What is legal capital and why is it so important?
Capital, also known as “equity”, is what allows a bank to absorb any change in the value of its assets and survive unexpected shocks. It is the literal difference between a bank’s assets (cash, loans, and investments) and liabilities (deposits and other forms of funding).
Regulators require banks to keep key capital ratios above certain thresholds. These ratios go up if the bank makes more profit and go down if the bank loses money on lending or investing.
If these ratios are not high enough, it is thought that a bank could run into serious problems during times of stress. As a result, regulators use them to issue warnings and take corrective action.
Are these strength measures affected by unrealized bond losses that resurfaced in the aftermath of the 2008 financial crisis when an international consortium, operating under the name Basel III, proposed deduct paper losses for “ready-for-sale” securities from bank regulation? capital levels. Specifically, a measure known as tier 1 common equity.
US regulatory agency consider passing this proposal and faced opposition from banks and some government officials. Their compromise? This rule will only apply to banks with more than $250 billion in assets while Smaller banks may refuse. Regulators raised the bar even higher in 2019 to include only The bank has assets of more than 700 billion USD.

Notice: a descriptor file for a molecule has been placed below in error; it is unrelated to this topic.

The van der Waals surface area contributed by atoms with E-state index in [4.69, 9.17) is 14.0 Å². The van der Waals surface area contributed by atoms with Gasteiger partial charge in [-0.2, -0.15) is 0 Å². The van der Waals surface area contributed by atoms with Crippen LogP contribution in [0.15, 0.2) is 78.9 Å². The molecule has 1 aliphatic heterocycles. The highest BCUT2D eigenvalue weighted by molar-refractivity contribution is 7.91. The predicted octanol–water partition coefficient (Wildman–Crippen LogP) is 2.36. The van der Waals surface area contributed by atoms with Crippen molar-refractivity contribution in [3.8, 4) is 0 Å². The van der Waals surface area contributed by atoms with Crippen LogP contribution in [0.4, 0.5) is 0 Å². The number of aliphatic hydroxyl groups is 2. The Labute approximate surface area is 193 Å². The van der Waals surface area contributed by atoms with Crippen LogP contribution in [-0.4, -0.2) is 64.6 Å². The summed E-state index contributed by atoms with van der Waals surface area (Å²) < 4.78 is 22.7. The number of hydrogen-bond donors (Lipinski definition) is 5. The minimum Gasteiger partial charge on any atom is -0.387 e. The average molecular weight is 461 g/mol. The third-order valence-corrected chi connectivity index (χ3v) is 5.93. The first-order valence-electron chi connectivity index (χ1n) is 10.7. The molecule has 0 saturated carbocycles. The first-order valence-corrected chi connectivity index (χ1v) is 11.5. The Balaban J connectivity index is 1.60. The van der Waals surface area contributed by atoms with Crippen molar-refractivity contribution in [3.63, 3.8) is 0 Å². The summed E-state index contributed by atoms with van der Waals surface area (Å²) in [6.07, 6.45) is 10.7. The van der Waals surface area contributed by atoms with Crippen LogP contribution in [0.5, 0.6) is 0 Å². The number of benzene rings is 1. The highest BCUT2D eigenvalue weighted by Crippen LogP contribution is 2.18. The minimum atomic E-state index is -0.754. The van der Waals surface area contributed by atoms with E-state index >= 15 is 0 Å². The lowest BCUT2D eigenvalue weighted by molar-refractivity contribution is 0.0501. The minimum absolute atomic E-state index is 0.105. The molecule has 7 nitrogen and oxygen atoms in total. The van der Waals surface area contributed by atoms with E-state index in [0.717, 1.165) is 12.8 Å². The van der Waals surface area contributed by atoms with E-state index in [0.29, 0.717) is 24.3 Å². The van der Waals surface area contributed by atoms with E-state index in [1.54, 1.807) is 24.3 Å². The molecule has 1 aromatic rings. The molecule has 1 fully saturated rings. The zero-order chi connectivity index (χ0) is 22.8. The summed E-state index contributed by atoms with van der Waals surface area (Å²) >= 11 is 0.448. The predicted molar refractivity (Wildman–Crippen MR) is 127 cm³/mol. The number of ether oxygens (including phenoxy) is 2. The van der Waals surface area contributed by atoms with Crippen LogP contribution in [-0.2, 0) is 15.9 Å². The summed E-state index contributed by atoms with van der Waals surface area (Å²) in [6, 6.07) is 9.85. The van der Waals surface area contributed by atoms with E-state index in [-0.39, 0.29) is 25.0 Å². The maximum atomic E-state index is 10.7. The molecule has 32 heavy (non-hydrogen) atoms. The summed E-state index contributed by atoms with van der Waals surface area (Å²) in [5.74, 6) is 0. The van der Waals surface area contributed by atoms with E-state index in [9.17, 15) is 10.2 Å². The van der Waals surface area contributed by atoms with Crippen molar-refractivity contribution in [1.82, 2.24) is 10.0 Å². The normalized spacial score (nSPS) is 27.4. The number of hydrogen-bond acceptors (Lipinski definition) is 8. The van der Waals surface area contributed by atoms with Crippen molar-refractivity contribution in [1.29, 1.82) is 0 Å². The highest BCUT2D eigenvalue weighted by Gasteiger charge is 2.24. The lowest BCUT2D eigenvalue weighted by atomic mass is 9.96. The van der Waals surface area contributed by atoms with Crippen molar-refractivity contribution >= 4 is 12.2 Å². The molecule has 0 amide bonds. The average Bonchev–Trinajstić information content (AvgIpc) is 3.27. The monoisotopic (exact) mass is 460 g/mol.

Giants like JPMorgan Chase (JPM), Bank of America (NORTH), Citigroup (OLD), or Wells Fargo (WFC) is too large to opt out of this reporting program.
Instead, these banks can move securities from “ready-for-sale” to “hold-to-maturity,” a classification that means unrealized losses will not affect the capital ratio. bank regulation. For example, most bonds held by Bank of America are currently in that group – by the end of 2022, unrealized losses on those holdings is just $109 billion.
‘Once the horse is out of the stable’
Some of these practices may change after the fall of Silicon Valley Bank, as many banks have chosen not to deduct paper losses from their charter capital ratios.
The Federal Reserve can, According to a report in The Wall Street Journal, proposed changes in the coming months requiring more banks to end this practice. Across all US banks, unrealized losses skyrocketed to $620 billion by the end of 2022.
Puwalski, a former partner at hedge fund Paulson & Co. and chief investment officer at Cybiont Capital, said: “The underlying rationale for tolerant capital treatment has always revolved around the idea that interest rate fluctuations will create artificial volatility in bank capital.” “What we have just experienced are liquidity shocks that can prove a fact that it is not a fake at all.”
Bank supervisors, he added, “had at least two chances to get the accounting right” in the 1990s and after the 2008 crisis, he now expects regulators to act. positive action.
“One thing [regulators] It’s good, he says, that “once the horse has left the stable, they literally slam the door.”